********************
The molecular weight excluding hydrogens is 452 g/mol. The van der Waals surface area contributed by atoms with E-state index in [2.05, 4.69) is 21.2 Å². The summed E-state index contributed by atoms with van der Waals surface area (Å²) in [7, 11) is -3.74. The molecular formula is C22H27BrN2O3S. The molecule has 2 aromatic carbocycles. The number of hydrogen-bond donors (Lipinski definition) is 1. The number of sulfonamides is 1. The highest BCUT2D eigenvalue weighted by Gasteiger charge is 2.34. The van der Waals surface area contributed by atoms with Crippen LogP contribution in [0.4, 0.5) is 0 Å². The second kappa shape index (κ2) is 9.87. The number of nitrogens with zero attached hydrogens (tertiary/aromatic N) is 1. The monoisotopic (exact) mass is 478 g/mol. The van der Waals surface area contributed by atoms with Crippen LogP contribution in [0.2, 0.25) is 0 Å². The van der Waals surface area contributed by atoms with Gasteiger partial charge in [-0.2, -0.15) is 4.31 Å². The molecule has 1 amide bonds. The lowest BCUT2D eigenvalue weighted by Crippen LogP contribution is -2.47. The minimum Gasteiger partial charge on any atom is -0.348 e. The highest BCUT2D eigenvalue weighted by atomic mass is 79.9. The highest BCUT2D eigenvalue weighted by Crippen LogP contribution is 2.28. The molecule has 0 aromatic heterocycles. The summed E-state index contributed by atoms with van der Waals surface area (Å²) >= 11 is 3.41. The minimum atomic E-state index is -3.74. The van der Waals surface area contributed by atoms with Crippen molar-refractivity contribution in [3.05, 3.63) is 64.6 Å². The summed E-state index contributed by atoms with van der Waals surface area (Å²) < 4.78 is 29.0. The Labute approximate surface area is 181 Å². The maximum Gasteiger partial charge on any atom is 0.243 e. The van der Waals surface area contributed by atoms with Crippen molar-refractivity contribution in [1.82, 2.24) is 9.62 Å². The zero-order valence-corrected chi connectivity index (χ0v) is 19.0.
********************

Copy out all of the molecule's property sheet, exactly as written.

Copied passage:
The molecular weight excluding hydrogens is 452 g/mol. The van der Waals surface area contributed by atoms with E-state index in [2.05, 4.69) is 21.2 Å². The summed E-state index contributed by atoms with van der Waals surface area (Å²) in [7, 11) is -3.74. The molecular formula is C22H27BrN2O3S. The molecule has 2 aromatic carbocycles. The number of hydrogen-bond donors (Lipinski definition) is 1. The number of sulfonamides is 1. The highest BCUT2D eigenvalue weighted by Gasteiger charge is 2.34. The van der Waals surface area contributed by atoms with Crippen LogP contribution in [0.4, 0.5) is 0 Å². The second kappa shape index (κ2) is 9.87. The number of nitrogens with zero attached hydrogens (tertiary/aromatic N) is 1. The monoisotopic (exact) mass is 478 g/mol. The van der Waals surface area contributed by atoms with Crippen LogP contribution in [0.2, 0.25) is 0 Å². The van der Waals surface area contributed by atoms with Gasteiger partial charge in [-0.2, -0.15) is 4.31 Å². The molecule has 1 amide bonds. The lowest BCUT2D eigenvalue weighted by Crippen LogP contribution is -2.47. The minimum Gasteiger partial charge on any atom is -0.348 e. The highest BCUT2D eigenvalue weighted by atomic mass is 79.9. The highest BCUT2D eigenvalue weighted by Crippen LogP contribution is 2.28. The molecule has 0 aromatic heterocycles. The summed E-state index contributed by atoms with van der Waals surface area (Å²) >= 11 is 3.41. The minimum atomic E-state index is -3.74. The van der Waals surface area contributed by atoms with Crippen molar-refractivity contribution in [3.05, 3.63) is 64.6 Å². The summed E-state index contributed by atoms with van der Waals surface area (Å²) < 4.78 is 29.0. The Labute approximate surface area is 181 Å². The maximum Gasteiger partial charge on any atom is 0.243 e. The van der Waals surface area contributed by atoms with Crippen molar-refractivity contribution in [1.82, 2.24) is 9.62 Å². The zero-order valence-corrected chi connectivity index (χ0v) is 19.0.